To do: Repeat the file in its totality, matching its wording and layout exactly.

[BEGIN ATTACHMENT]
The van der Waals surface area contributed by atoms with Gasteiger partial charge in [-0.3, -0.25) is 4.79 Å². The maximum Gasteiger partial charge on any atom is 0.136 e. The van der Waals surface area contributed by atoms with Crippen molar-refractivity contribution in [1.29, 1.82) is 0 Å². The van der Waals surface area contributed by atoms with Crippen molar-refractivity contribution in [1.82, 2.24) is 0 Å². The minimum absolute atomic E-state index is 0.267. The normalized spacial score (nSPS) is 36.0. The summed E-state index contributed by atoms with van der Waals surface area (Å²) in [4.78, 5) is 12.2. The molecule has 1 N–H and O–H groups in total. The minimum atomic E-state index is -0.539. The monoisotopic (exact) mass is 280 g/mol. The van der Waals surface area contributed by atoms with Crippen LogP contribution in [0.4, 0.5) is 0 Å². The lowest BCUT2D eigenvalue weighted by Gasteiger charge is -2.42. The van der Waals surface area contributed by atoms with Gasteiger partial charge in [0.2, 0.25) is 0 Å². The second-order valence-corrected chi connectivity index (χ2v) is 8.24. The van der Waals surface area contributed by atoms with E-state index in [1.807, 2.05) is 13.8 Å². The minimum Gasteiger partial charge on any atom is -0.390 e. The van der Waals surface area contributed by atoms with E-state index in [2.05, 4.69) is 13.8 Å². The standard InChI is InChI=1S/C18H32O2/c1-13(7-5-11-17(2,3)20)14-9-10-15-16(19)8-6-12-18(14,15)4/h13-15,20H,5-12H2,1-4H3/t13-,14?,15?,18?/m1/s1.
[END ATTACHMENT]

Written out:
The van der Waals surface area contributed by atoms with Gasteiger partial charge in [-0.3, -0.25) is 4.79 Å². The maximum Gasteiger partial charge on any atom is 0.136 e. The van der Waals surface area contributed by atoms with Crippen molar-refractivity contribution in [1.29, 1.82) is 0 Å². The van der Waals surface area contributed by atoms with Crippen molar-refractivity contribution in [1.82, 2.24) is 0 Å². The minimum absolute atomic E-state index is 0.267. The normalized spacial score (nSPS) is 36.0. The summed E-state index contributed by atoms with van der Waals surface area (Å²) in [4.78, 5) is 12.2. The molecule has 1 N–H and O–H groups in total. The minimum atomic E-state index is -0.539. The monoisotopic (exact) mass is 280 g/mol. The van der Waals surface area contributed by atoms with Crippen LogP contribution in [0.4, 0.5) is 0 Å². The lowest BCUT2D eigenvalue weighted by Gasteiger charge is -2.42. The van der Waals surface area contributed by atoms with Gasteiger partial charge in [0.2, 0.25) is 0 Å². The second-order valence-corrected chi connectivity index (χ2v) is 8.24. The van der Waals surface area contributed by atoms with E-state index in [1.807, 2.05) is 13.8 Å². The minimum Gasteiger partial charge on any atom is -0.390 e. The van der Waals surface area contributed by atoms with E-state index in [2.05, 4.69) is 13.8 Å². The standard InChI is InChI=1S/C18H32O2/c1-13(7-5-11-17(2,3)20)14-9-10-15-16(19)8-6-12-18(14,15)4/h13-15,20H,5-12H2,1-4H3/t13-,14?,15?,18?/m1/s1.